Ranbir Kapoor takes on the lead role in Bombay Velvet, Anurag Kashyap's lavish love story set in fifties Bombay. Its a twisted tale highlighting the trials his character Johnny Balraj must endure and the Machiavellian characters who impede him in his desperate bid to make it big in the city of dreams. In an interview with IBTimes, Kapoor describes what it was like to experience life in the fifties, what he really thinks of the big bad world of Bollywood and he takes a moment to wax lyrical about his real life love Katrina Kaif.
You described Bombay Velvet previously as Deewar meets Scarface meets Titanic. What is the central theme of the story?
"Bombay Velvet is a love story set in the sixties. It's based on these two gangsters, Johnny Balraj and Rosie trying to make it in the big bad world of Bombay and how we get caught in the world of corruption and manipulation and how that destroys them. But I think the love story and the chemistry and the dynamic between Johnny and Rosie in the love story is what really appealed to me in the script of Bombay Velvet. It's just about these two people who don't really care about anything in life except to make it big. The way it was set and the way it was written, the characters were very endearing and they have a very vulnerable quality to them which made them interesting to portray."
What did you do to research the era and what did you learn about life in the fifties?
"Johnny's a street fighter. In 1960's Bombay people used to go to these fighting dens just to get out their frustrations, beat up people, that's just something that he does to relieve his sadness. I did some training for three months to get into the mindset of the character. But actually Anurag, the camera team and the technicians had done so much research that by the time we came on set we just got transported to that time. The streets, the properties, the club scene everything was so intricately designed that it made it very easy for us to be transported to that time. I think what I really liked about that time in the 50s was that everybody was really living in the moment. No one was distracted by their cell phones, there was no internet. Everything was based on trust and real relationships It was not something that was selfish. So that part of the fifties that is shown in the movies is what I really enjoyed. "
You have great chemistry with Anushka Sharma in the film. How did you build such strong rapport with her for the film and does it help when you are already friends?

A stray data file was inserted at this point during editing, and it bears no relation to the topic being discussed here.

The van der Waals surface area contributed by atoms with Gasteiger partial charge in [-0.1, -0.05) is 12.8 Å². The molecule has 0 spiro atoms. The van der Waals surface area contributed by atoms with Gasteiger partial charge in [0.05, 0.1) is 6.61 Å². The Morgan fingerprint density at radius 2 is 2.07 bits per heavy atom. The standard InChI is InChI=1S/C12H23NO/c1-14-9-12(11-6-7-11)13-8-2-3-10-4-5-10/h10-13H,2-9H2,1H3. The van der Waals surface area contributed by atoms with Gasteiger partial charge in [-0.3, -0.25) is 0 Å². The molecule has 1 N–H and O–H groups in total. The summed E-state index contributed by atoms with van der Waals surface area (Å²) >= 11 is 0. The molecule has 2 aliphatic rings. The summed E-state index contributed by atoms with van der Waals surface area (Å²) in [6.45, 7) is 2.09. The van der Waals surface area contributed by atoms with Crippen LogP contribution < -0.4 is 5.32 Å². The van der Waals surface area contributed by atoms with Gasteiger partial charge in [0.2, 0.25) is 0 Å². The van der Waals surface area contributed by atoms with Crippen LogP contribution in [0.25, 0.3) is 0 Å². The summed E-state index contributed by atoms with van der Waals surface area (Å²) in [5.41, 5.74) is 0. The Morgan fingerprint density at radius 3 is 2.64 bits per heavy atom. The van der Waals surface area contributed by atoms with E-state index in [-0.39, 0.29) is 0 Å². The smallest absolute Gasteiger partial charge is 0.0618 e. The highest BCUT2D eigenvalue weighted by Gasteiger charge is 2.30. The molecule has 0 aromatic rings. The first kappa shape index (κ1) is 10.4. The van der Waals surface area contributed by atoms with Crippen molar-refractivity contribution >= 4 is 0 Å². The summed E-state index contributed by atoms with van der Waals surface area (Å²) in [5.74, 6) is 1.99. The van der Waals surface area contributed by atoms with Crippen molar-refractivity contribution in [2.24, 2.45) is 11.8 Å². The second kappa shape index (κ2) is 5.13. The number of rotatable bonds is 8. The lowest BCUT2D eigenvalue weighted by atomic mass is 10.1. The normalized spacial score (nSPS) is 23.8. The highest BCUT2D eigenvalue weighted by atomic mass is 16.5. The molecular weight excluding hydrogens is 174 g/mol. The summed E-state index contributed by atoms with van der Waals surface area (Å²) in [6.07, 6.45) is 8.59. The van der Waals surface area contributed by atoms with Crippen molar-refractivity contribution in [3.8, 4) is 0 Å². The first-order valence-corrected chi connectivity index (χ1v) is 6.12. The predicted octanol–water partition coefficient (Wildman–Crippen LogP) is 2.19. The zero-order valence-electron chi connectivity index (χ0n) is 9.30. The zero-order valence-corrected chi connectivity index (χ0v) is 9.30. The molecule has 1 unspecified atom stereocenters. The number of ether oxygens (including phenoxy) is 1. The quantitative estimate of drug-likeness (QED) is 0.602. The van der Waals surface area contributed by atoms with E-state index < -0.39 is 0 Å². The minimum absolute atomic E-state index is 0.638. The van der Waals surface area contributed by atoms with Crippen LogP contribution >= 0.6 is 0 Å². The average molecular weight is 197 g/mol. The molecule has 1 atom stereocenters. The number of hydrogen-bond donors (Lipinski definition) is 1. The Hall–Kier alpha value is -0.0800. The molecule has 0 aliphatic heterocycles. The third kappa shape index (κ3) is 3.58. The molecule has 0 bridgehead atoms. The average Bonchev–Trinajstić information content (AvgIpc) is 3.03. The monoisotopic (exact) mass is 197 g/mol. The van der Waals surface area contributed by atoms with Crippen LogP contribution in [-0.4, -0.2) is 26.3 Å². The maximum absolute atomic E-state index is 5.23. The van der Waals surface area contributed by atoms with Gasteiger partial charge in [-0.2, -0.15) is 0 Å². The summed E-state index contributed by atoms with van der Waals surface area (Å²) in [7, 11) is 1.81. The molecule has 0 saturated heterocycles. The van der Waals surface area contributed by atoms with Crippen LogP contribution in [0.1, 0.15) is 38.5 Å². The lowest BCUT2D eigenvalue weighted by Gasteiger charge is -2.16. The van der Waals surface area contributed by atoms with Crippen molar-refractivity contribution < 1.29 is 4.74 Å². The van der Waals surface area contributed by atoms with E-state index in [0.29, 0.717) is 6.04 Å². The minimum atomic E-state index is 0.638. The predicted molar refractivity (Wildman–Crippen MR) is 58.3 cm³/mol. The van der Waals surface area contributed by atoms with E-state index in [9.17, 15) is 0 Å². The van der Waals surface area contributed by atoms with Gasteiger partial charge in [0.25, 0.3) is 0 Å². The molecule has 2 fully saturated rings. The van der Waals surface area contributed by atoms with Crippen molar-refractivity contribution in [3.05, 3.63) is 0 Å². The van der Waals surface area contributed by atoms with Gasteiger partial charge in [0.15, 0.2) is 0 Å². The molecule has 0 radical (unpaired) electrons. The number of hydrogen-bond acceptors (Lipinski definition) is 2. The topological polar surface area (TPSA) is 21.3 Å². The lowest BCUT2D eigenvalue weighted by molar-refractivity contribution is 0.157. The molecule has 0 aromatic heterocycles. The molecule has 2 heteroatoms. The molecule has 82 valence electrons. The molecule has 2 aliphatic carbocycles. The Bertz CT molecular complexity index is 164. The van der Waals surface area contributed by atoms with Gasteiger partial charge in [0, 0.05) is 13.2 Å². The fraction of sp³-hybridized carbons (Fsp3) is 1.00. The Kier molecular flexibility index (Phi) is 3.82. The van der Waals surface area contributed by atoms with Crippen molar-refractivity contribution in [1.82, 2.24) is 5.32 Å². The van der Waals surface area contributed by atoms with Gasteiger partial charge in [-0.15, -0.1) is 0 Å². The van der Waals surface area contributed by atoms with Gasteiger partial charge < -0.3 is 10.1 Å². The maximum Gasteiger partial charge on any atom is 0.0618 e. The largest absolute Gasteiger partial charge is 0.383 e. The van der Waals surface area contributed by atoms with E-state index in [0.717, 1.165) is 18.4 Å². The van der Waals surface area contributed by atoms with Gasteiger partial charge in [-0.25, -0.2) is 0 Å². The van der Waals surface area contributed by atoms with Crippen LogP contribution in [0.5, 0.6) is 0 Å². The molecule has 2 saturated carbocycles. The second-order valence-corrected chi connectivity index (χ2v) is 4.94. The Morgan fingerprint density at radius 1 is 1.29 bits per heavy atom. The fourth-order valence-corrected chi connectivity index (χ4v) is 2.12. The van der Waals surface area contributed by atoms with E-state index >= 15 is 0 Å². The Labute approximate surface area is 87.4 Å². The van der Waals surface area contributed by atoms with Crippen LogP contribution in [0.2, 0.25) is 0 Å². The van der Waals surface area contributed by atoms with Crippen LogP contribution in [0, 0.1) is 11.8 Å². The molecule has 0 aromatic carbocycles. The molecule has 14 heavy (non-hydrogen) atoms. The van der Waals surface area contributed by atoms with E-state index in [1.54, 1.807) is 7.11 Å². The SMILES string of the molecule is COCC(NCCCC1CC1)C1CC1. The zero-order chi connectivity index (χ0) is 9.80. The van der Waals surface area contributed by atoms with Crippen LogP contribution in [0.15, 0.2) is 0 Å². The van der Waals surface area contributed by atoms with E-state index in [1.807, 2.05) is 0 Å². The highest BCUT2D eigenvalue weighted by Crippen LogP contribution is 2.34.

"Yes I've known Anushka as a friend long before we came on set. We all know how talented she is and she brings so much to the table as far as her character is concerned and she stands by the movie. As far as chemistry is concerned I think its written in the script, its written in the characters. We don't share a sexual chemistry on screen its more like a vulnerable childlike chemistry that they share. But they are crazily in love with each other. They can't do without each other. But they also want to make it in the big bad world of Bombay City. It was a challenge but Anushka is a great talent and every co star that she works with really enjoys working with her. She's not judgemental. She's really a nice person and that makes a difference onscreen.
You describe Bombay of the fifties as a big bad world. How does it compare with the Mumbai of today?
"Today it's a badder world than back then. I believe people were better and we've tried to show that people were better. Everybody comes to Bombay to make it big that's why we call it the city of dreams and it's the same with Johnny and Rosie . They come from small villages and even though it's a city that provides you with so much they have to resort to snatching what they can get and that's when the games and manipulations start."
What was it like to work with Anurag Kashyap in a love story, when he is known for his gritty independent cinema?
"Anurag Kashyap because of the kind of films he has made people have this misconception about him that he is dark but he is a real softy at heart. He loves the movies. He's grown up watching Hindi films and he wants to make films for a larger audience that are entertaining. And as actors coming on set he would encourage us to contribute . He creatively satisfies you wholeheartedly during the process of his movies and I would gladly work with him again in the future."
Karan Johar stars as a villain in the film. What can you tell us about his acting debut?